Used Citroën Xantia Estate 1993 - 2001 review

Category: Estate car

It's a sensible buy as a low-cost family estate, and its ride quality is superb

Used Citroën Xantia Estate 1993 - 2001
  • Used Citroën Xantia Estate 1993 - 2001
  • Used Citroën Xantia Estate 1993 - 2001
Used Citroën Xantia Estate 1993 - 2001 review
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Steve Huntingford
Published01 January 2006

What's the used Citroën Xantia estate like?

It's a bit of a left-field choice, but there's much to commend Citroen's family estate. The engines are all pretty refined but, above all, the Xantia really scores for its superb ride quality.

Its Hydractive gas/fluid suspension keeps the ride height level, regardless of the load you're carrying in the rather small boot, and wafts the car over poor surfaces with real composure. The handling is less impressive, but it's reasonable enough. The steering is short of feel, however, and the servo-assisted brakes take a little getting used to - even a gentle dab on the pedal can cause the car top stand on its nose. Inside, function and practicality take priority over style, but you get a fair amount of kit. The seats were improved on later cars but, even then, they're soft and lack support. If you do a high mileage, this may be a deal-breaker. However, as cheap, versatile family wheels with a decent load bay and distinctive styling, the Xantia's worthy considering.


It's a sensible buy as a low-cost family estate, and its ride quality is superb

  • It's cheap to buy and gives a refined drive, with a comfortable ride
  • You'll find more reliable, roomier estates with smarter, more modern interiors

Ownership cost

What used Citroën Xantia estate will I get for my budget?

How much does it cost to run a Citroën Xantia estate?

The Xantia is cheap to buy and run if you choose a reliable, well cared-for example. Get a wrong 'un, though, and the repair costs may soon add up.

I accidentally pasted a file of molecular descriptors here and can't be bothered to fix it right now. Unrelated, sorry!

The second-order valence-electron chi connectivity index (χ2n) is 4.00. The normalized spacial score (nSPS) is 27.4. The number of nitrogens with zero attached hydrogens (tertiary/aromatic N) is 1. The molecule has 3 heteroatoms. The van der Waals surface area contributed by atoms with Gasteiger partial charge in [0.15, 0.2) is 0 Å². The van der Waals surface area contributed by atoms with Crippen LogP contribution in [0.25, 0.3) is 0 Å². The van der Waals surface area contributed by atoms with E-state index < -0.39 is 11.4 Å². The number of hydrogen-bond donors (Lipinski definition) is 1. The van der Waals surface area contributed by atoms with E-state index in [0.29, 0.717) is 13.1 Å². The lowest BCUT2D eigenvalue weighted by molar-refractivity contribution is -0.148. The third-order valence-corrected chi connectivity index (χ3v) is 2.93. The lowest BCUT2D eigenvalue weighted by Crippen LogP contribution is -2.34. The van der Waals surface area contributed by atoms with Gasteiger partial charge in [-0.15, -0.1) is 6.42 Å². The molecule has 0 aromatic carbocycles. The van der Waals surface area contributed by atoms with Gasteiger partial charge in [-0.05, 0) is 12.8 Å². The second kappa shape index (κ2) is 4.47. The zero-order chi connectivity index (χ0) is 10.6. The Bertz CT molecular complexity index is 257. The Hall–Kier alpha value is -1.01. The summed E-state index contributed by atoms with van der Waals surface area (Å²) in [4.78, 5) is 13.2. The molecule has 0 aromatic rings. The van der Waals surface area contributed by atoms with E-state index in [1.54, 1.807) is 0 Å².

The Hydractive gas/fluid suspension needs a costly overhaul every five years. However, the occasional repair should be easy to stomach since Warranty Direct reckons Citroens are among the cheapest cars to fix. The diesels are extremely easy on the wallet to run. Our pick of the range, the 2.0 HDi, should be good for about 50mpg with sensible driving. Expect to get about 40mpg from the 2.1 TD and 1.9 TD. Even the petrols are reasonably light on fuel - mid-30s to the gallon with the 1.8 and 2.0, around 30mpg for the turbocharged 2.0. Insurance, too, is respectable - group 12 or 13 for most of the range - and routine servicing won't slay your finances, especially if you use a reputable independent garage.

Our recommendations

Which used Citroën Xantia estate should I buy?

Our favourite is the 2.0 HDi turbodiesel - either with 90bhp or 110bhp. This smooth and impressively frugal direct-injection, common-rail unit is far better than the older 2.1-litre TD engine. There's also a 1.9 TD, but it's no match for the 2.0 HDi.

Of the petrol models, avoid the 1.8 if you're planning to make the most of the Xantia's load-carrying abilities. It may have 112bhp, but it lacks low-rev pull. Instead, go for a 2.0-litre model, available in normally aspirated form (135bhp) or turbocharged to produce 150bhp. All models have plenty of comfort and safety kit compared with their contemporary rivals. That's why we'd be happy with LX trim (one up from the basic Forte), although SX ups the ante and Exclusive tops the range with an impressive array of toys. You should have no trouble tracking a Xantia down. Independent traders and classifieds are good places to look, but be picky and buy on condition, not mileage.


What alternatives should I consider to a used Citroën Xantia estate?